Thomas Baker is a ceramicist and woodworker from New Zealand. His work is showcased in McLeavey Gallery's exhibition Joy, which brings together seven artists and makers from varying stages of their practice in a bountiful and generous-spirited celebration of objects.
Thomas began his journey with clay in Auckland nearly a decade ago. Along with long-term friend and fellow potter, Jamie Smith, he founded Kiln Studio in Nelson. The idea of this studio was to serve as a creative space where people could run workshops, but has now become a full blown ceramics studio. Since then, Thomas has ventured to Japan to study ceramics working with Sensei Seppo.
He talks to us about being in the moment, collecting rocks, and life as a jazz legend.
What does a typical day look like?
A typical day starts in the studio. I’m a slow person that takes a bit of time to warm up. Post third coffee, I'll usually begin the day with wedging and reclaiming the studio clay. This is a good way to make contact with the clay without any stresses of actually making, but allows me the time to ponder on the day’s potential works. I'll then check on pieces that are in the drying process. My work has to be very slowly dried to avoid cracking. The middle of my day is often lost to some unknown time goblin, never really sure where the hours between 12pm and 3pm go, miscellaneous somethings. It's not until the afternoon that I'll sit down to throw on the wheel. I tend to throw in groups, so one day will be vases, next cups, etc. I’ll let these set for a short time before I start the process of manipulation. With overly loud jazz playing, the messing up of work only takes an hour or so, its key that it is done quickly. Very lame, but it's important for me to be in the moment. I'll look at the new distortions for a bit, and will cull any that I'm not gelling with. Finally, clean up the chaotic mess I always create, and out of the studio around midnight.
Describe your creative process.
My creative process varies but will often begin with a play on the wheel, working in smaller amounts, trying out different forms. Slightly random, depending on my mood will determine how loose they are thrown. I’ll make a dozen or so pieces, and let them sit. I'll then work quite sporadically, in multiple ways to achieve different surface and form, but always through some applied force, via slingshot, toss, punch, etc. Approaching them and working with haste – I like to work quickly without much thought. If I catch myself overthinking the action, I will walk away and return to it later. So, instinct plays a large roll in my creative process.
Left: Thomas Baker, Drop Glob, 2023, Stoneware, 190 x 140 mm. Photo courtesy of Russell Kleyn. Right: Thomas Baker, 2023, detail.
Who are your biggest influences?
Ron Nagle is usually the first to pop into my mind. His work has humour, and has a great way of creating tension between materials. Lee Ufan, he has a way of finding the materials speak for themselves, he has a way to give life or movement to an object. Peter Fischli and David Weiss, absolute stack lords. Always unexpected compositions with twists of humour. Peter Lange, his humour seems constant throughout his work, and is often pushing the exceptions of materials and perceived functions. John Mason, and Peter Voulkos, expected I know, but the way they pushed the clay through expression, involving more than just thinking and making, but focused so heavily on the process, which really showcased the true nature of clay.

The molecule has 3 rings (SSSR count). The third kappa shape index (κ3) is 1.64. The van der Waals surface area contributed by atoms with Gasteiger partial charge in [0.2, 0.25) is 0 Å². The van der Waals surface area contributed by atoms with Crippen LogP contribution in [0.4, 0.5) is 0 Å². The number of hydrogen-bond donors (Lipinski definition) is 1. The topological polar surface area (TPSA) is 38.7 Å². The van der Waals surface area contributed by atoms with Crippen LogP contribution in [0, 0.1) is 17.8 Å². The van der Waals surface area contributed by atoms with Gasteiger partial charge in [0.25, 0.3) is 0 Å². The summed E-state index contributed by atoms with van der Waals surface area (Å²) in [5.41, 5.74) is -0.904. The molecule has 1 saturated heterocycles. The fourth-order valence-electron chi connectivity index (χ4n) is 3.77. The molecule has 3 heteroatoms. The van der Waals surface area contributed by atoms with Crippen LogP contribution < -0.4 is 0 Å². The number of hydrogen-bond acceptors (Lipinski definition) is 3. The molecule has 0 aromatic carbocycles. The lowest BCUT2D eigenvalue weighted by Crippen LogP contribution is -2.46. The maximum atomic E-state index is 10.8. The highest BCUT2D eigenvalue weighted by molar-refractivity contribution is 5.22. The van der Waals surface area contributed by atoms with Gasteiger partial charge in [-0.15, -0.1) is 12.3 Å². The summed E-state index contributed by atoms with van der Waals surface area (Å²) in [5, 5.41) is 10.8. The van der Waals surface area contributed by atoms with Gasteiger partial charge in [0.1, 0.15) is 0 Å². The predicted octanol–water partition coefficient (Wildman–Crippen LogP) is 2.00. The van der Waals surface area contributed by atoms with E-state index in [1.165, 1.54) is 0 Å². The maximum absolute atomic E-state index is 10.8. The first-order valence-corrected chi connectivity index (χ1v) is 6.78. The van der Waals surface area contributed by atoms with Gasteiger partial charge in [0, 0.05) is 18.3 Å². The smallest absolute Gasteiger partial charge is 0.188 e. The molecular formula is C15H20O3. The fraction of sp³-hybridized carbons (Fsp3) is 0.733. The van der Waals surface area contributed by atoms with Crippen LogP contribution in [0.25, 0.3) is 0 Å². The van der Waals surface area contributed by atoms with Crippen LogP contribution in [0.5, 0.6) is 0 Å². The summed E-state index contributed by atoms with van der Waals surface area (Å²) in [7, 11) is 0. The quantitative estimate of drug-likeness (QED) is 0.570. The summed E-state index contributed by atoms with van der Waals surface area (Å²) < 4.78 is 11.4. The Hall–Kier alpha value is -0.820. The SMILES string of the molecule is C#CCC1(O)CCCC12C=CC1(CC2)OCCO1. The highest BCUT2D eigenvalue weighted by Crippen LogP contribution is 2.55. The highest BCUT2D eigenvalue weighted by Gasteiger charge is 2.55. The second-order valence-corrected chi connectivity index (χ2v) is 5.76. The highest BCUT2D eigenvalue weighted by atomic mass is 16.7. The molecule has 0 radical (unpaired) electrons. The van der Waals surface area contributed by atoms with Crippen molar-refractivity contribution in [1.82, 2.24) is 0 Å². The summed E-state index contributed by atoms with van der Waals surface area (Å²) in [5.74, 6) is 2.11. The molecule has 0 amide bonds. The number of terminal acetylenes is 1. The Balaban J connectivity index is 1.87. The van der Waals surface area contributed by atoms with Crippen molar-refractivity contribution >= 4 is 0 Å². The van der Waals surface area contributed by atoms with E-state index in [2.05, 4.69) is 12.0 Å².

What's the most indispensable item in your studio?
I have this rock that I found whilst on a bush walk long ago. It’s almost a perfect sphere, with colours of reds, ochres and greys. It has this great bumpy texture where it looks like it’s been rolling around the ground for a very long time, slowly collecting little quartz pebbles along its way. I use it to texture my work all the time, I roll it over the clay and it leaves a nice natural surface. I’ll quite often be staring at it in awe.
Do you collect anything?
Rocks, so many rocks. I like to go for walks, and it’s rare for me to return without a new found rock. I’m attracted to the surface and shape, but will often go for the ones that are unique compositions, suggestions of past impacts or a good ‘hard mush’ resulting in odd combinations and contrasts. There’s something about the life that rock has lived, and the process it's taken to get to where it is now. That thought definitely finds its way into my work.
What were you like at 15?
An absolute loser. I was short and plump, and far too whiney. I spent a lot of time on my own, mostly in the art room. I was a big dreamer, often convincing myself that I had the full ability to be a pro surfer, or film star, or jazz legend, totally dreaming. Not so short and plump now, but still spend a lot of my time alone in the art room
What did/do you want to be when you grow up?
I wanted to become an architect; I think the idea of being able to create your own space really stuck with me when I was young. I had no real concept of what was possible so I think my plans were always a little off the wall. I still dream of building my own home in the future, only slightly off the wall now though.
What’s the best advice you’ve ever received?
I’ve had two really valuable pieces of advice given to me. One from great ceramic artist Peter Hawkesby; it’s simple, but he said to be always having fun in my work, when I’m bored move on to the next. The other was from my Sensei Seppou Iida, he often mentioned instinct. Always trust your instinct, when making, it is important to not think, as it would cloud the action. I practice this every day.
Thomas's work is showcased in the exhibition Joy, showing at McLeavey Gallery in Wellington, 14 April – 6 May.